After microsurgical neurolysis, complete recovery of nerve function was obtained for all eight patients.[14] The authors concluded that immediate surgical exploration of the posterior interosseous nerve should be performed for all children with Bado type III Monteggia fracture–dislocation in whom there is decreased or absent function of muscles innervated by the posterior interosseous nerve in the presence of an irreducible radial head.

If the radial head dislocates after surgery, improper ulnar reduction must be considered. If this is the case, the hardware should be removed and a proper reduction of the ulna should take place. If dislocation of the radial head is recognized more than 6 weeks after the surgery, a radial head excision should be performed.

A nonunion or malunion complication can be considered for bone grafting.

Chronic pain may be the result of hardware or improper reduction. If all mechanical causes have been excluded, consulting a pain management specialist should be considered.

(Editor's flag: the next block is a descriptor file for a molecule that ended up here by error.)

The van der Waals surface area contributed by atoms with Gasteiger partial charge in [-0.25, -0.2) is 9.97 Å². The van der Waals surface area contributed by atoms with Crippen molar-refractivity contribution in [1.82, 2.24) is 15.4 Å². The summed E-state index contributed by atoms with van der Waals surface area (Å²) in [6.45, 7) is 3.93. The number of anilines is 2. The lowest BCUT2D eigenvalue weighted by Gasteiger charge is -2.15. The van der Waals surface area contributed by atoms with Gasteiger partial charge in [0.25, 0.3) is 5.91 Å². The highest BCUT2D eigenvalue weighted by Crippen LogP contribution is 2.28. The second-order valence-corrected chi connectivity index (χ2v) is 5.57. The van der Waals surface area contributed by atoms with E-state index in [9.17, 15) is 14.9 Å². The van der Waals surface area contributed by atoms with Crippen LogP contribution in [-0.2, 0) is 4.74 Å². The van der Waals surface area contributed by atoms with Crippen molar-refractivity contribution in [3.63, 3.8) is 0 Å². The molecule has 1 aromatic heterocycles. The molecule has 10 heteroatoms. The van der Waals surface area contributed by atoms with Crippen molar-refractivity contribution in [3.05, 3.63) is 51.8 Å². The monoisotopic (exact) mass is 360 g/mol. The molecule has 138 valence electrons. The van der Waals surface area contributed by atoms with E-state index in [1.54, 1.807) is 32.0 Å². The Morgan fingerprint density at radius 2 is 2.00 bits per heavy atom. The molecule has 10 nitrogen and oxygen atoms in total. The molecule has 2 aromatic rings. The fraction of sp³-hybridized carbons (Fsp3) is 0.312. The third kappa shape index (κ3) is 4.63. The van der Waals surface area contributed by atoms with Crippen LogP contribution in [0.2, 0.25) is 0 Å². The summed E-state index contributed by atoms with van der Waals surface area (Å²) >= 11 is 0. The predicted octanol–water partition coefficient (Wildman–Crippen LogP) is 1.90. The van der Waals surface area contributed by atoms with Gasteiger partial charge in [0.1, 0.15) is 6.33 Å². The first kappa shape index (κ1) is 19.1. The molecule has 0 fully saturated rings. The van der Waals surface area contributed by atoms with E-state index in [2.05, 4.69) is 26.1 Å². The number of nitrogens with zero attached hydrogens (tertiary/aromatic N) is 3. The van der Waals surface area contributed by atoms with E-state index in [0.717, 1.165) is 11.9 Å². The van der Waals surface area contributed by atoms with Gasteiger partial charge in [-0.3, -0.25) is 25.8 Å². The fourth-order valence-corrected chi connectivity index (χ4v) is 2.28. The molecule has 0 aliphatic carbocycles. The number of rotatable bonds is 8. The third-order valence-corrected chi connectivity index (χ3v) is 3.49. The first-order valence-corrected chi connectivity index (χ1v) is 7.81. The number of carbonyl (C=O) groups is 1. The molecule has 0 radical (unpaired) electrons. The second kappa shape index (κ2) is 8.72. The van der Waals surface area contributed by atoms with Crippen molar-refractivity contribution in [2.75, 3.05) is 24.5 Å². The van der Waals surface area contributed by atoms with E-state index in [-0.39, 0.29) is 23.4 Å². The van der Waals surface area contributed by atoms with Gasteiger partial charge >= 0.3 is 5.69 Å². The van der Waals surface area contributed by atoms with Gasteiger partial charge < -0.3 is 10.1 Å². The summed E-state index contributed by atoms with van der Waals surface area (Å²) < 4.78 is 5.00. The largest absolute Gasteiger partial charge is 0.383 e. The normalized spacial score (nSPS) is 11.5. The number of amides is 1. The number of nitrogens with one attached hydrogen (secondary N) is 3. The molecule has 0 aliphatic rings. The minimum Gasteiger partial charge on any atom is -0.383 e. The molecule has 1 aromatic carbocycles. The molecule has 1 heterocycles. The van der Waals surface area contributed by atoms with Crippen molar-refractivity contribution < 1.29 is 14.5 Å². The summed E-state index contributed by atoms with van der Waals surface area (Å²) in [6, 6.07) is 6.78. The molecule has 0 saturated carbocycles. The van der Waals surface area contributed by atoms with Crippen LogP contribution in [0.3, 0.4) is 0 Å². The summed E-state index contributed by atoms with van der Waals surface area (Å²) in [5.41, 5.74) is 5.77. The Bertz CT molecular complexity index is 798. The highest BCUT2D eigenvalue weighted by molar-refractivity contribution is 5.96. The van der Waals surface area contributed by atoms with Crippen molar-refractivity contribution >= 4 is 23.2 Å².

Outcome and Prognosis

In 1991, Anderson and Meyer used criteria to evaluate forearm fractures and their prognosis, as follows[15] :

  • Excellent - Union with less than 10° loss of elbow and wrist flexion/extension and less than 25% loss of forearm rotation
  • Satisfactory - Union with less than 20° loss of elbow and wrist flexion/extension and less than 50% loss of forearm rotation
  • Unsatisfactory - Union with greater than 30° loss of elbow and wrist flexion/extension and greater than 50% loss of forearm rotation
  • Failure - Malunion, nonunion, or chronic osteomyelitis

Pain, nerve dysfunction, and cosmetic deformity are other factors to consider in evaluating the outcome of treatment in Monteggia fracture-dislocations. Type II lesions that are associated with ulnohumeral dislocation have been noted to have outcome scores with greater disability than those without ulnohumeral dislocation.[16]